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by Zvi Akiva Fleisher

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Ch. 41, v. 1: "U'Pharoh choleim" - And Paroh is dreaming - Baa'lei Tosfos comment that Hashem's modus of operation is to heal with that which has caused the wound. By simple mortals if one is injured by a blade, a blade is not used to bring about healing. A bandage is needed. By Hashem it is not so. The wound of Yoseif's difficulties was dreams and his salvation likewise came from dreams. This is expressed in a "piyut." "Mimakos atzmon m'sa'kein r'tioh."

Ch. 41, v. 8: "V'ein po'seir osom l'Pharoh" - And there is no interpreter of them to Paroh - Rashi comments that his so called wise men offered numerous explanations, but none satisfied Paroh. Not a one of the explanations was connected to agriculture. One obviously does not need a DDD (Doctorate of Dream Divination) to realize that a dream of cows, who plow and thresh produce, and a dream about grain, the actual produce, which are both swallowed, refer to an agricultural calamity in the offing. Why didn't even one of the so called wise men figure this out? In a previous edition it was offered that they saw that there would only be two years of hunger, and the dreams told of sevens, so they themselves discarded such an explanation. Rabbeinu Bachyei offers that Hashem orchestrated that their abilities be obtuse, "Meishiv chachomim ochor v'daatom y'sa'keil" (Yeshayohu 44:25), so that Yoseif would be called to divine the dreams and bring to all that would ensue.

Ch. 41, v. 9: "Es chato'ai ani mazkir ha'yom" - My sins I recount today - The Holy Zohar writes that where the verse mentions "ha'yom" it refers to Rosh Hashonoh. The gemara R.H. 10b says that Yoseif left jail on R.H. The Beis Yoseif O.Ch. #584 writes that one is not to mention sin on R.H., yet we find the wine butler mentioning his having sinned. This can be explained as follows: The wine butler was standing directly in front of the king. The gemara R.H. says "Imru l'fonai malchiyos k'dai shetamlichuni a'leichem, uva'meh bashofar" - Say in front of Me verses of kingship so that you will accept me as King upon you, and with what, with a shofar." The Sfas Emes asks why the gemara asks "and with what." Why assume that there is a need for an accompaniment? Just the recital of verses of Kingship should be sufficient. He answers that since there is a requirement to recite the verses "l'fonai," the gemara questions "uva'meh," and with what, meaning and with what can we reach the level of being "l'fonai."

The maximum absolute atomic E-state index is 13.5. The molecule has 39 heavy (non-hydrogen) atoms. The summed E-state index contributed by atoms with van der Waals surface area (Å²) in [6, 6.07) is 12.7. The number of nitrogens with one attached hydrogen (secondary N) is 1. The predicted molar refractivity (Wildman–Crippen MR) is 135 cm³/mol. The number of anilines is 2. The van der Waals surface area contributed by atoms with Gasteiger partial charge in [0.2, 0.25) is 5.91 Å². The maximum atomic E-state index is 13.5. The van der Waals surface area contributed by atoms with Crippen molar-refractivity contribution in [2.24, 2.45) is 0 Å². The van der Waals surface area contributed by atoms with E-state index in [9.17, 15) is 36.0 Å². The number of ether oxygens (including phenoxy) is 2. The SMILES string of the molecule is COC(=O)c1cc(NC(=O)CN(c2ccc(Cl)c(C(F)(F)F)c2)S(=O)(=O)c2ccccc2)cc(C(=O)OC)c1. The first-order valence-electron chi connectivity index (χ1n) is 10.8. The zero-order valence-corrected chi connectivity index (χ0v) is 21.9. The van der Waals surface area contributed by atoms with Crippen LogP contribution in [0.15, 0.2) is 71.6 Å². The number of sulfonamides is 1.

When we hear the shofar sounds of "m'yushov" we say a short prayer after the "TaRaT" set that contains the prayer that angels should bring the sounds of the shofar on high to facilitate "l'chapeir al kol chato'einu." We see that when we are directly in front of the King - through the shofar - we do mention our sins. We see this concept in our verse. The wine butler, when standing in front of the king, mentioned his sins even though it was R.H. (n.l. b'derech tzachus)

Ch. 41, v. 13: "Osi heishiv al kani" - He returned me to my position - Who returned him to his position? The obvious answer is that Paroh did this. However, the Holy Zohar writes that the wine butler was referring to Yoseif, who was the underlying cause for this through his divination, as the results of a dream are dependent upon he who interprets it.

Ch. 41, v. 43: "B'mirke'ves hamishneh" - In the second chariot - Rashi explains that it was common for the king to ride in a primary chariot and be accompanied by the second-in-command in a second chariot. This is "hamishneh," the second one. Ramban and Ibn Ezra explain that "hamishneh" means the second-in-command. Hence "hamishneh" refers not to the importance of the chariot, but rather, the importance of its occupant. Baa'lei Tosfos explain that until now only one horse was used to pull a chariot. The chariot that carried Yoseif had two horses pulling it. "Hamishneh" refers to the number of horses, two.